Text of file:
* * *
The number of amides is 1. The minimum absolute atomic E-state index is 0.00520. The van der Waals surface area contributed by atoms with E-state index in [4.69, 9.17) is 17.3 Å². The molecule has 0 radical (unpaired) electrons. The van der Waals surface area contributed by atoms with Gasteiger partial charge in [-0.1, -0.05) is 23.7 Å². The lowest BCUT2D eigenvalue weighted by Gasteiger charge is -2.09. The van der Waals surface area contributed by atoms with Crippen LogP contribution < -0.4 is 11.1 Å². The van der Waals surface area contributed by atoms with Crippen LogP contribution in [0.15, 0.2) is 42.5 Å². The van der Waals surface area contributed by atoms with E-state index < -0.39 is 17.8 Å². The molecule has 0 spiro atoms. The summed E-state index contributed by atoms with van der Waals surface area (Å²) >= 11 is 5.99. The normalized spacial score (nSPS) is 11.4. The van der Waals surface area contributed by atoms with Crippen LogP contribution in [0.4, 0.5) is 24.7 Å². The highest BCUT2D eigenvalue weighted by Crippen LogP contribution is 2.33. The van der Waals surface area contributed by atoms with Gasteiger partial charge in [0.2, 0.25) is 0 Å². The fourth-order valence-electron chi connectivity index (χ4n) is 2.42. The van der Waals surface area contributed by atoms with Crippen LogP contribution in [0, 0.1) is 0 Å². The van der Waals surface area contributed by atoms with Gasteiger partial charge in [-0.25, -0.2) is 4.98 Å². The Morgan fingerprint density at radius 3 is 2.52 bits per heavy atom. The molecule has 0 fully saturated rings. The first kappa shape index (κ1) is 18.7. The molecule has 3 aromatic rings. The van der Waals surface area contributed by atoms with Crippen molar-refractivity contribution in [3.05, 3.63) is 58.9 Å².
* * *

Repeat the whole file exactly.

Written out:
The number of amides is 1. The minimum absolute atomic E-state index is 0.00520. The van der Waals surface area contributed by atoms with E-state index in [4.69, 9.17) is 17.3 Å². The molecule has 0 radical (unpaired) electrons. The van der Waals surface area contributed by atoms with Gasteiger partial charge in [-0.1, -0.05) is 23.7 Å². The lowest BCUT2D eigenvalue weighted by Gasteiger charge is -2.09. The van der Waals surface area contributed by atoms with Crippen LogP contribution < -0.4 is 11.1 Å². The van der Waals surface area contributed by atoms with Crippen LogP contribution in [0.15, 0.2) is 42.5 Å². The van der Waals surface area contributed by atoms with E-state index < -0.39 is 17.8 Å². The molecule has 0 spiro atoms. The summed E-state index contributed by atoms with van der Waals surface area (Å²) >= 11 is 5.99. The normalized spacial score (nSPS) is 11.4. The van der Waals surface area contributed by atoms with Crippen LogP contribution in [0.4, 0.5) is 24.7 Å². The highest BCUT2D eigenvalue weighted by Crippen LogP contribution is 2.33. The van der Waals surface area contributed by atoms with Gasteiger partial charge in [0.2, 0.25) is 0 Å². The fourth-order valence-electron chi connectivity index (χ4n) is 2.42. The van der Waals surface area contributed by atoms with Crippen LogP contribution in [0, 0.1) is 0 Å². The van der Waals surface area contributed by atoms with Gasteiger partial charge in [-0.25, -0.2) is 4.98 Å². The Morgan fingerprint density at radius 3 is 2.52 bits per heavy atom. The molecule has 0 fully saturated rings. The first kappa shape index (κ1) is 18.7. The molecule has 3 aromatic rings. The van der Waals surface area contributed by atoms with Crippen molar-refractivity contribution in [3.05, 3.63) is 58.9 Å².